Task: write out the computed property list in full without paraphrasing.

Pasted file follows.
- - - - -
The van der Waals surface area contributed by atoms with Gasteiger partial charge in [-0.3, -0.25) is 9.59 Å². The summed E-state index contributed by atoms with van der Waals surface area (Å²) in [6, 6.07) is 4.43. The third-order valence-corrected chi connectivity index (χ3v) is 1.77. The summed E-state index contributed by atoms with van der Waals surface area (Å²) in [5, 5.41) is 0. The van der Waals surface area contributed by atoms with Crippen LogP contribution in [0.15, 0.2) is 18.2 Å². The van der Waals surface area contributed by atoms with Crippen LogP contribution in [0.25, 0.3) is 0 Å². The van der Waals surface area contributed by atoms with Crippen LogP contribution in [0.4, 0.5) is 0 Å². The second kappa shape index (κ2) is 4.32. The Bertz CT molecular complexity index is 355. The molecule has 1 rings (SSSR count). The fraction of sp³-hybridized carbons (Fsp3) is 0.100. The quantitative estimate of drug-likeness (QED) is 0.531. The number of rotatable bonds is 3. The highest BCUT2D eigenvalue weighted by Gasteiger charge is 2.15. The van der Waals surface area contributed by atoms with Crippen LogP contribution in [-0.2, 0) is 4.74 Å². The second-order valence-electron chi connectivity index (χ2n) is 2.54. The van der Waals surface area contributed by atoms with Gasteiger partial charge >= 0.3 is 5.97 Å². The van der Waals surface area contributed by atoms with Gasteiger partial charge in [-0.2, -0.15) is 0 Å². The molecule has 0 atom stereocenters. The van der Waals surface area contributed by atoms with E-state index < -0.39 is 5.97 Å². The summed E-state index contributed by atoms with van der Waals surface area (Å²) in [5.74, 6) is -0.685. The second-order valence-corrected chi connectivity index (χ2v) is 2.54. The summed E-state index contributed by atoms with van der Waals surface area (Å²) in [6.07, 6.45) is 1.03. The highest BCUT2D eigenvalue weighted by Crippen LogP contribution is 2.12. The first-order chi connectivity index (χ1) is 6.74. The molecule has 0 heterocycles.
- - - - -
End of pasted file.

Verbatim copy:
The van der Waals surface area contributed by atoms with Gasteiger partial charge in [-0.3, -0.25) is 9.59 Å². The summed E-state index contributed by atoms with van der Waals surface area (Å²) in [6, 6.07) is 4.43. The third-order valence-corrected chi connectivity index (χ3v) is 1.77. The summed E-state index contributed by atoms with van der Waals surface area (Å²) in [5, 5.41) is 0. The van der Waals surface area contributed by atoms with Crippen LogP contribution in [0.15, 0.2) is 18.2 Å². The van der Waals surface area contributed by atoms with Crippen LogP contribution in [0.25, 0.3) is 0 Å². The van der Waals surface area contributed by atoms with Crippen LogP contribution in [0.4, 0.5) is 0 Å². The second kappa shape index (κ2) is 4.32. The Bertz CT molecular complexity index is 355. The molecule has 1 rings (SSSR count). The fraction of sp³-hybridized carbons (Fsp3) is 0.100. The quantitative estimate of drug-likeness (QED) is 0.531. The number of rotatable bonds is 3. The highest BCUT2D eigenvalue weighted by Gasteiger charge is 2.15. The van der Waals surface area contributed by atoms with Crippen LogP contribution in [-0.2, 0) is 4.74 Å². The second-order valence-electron chi connectivity index (χ2n) is 2.54. The van der Waals surface area contributed by atoms with Gasteiger partial charge >= 0.3 is 5.97 Å². The van der Waals surface area contributed by atoms with Gasteiger partial charge in [-0.2, -0.15) is 0 Å². The molecule has 0 atom stereocenters. The van der Waals surface area contributed by atoms with E-state index < -0.39 is 5.97 Å². The summed E-state index contributed by atoms with van der Waals surface area (Å²) in [5.74, 6) is -0.685. The second-order valence-corrected chi connectivity index (χ2v) is 2.54. The summed E-state index contributed by atoms with van der Waals surface area (Å²) in [6.07, 6.45) is 1.03. The highest BCUT2D eigenvalue weighted by Crippen LogP contribution is 2.12. The first-order chi connectivity index (χ1) is 6.74. The molecule has 0 heterocycles.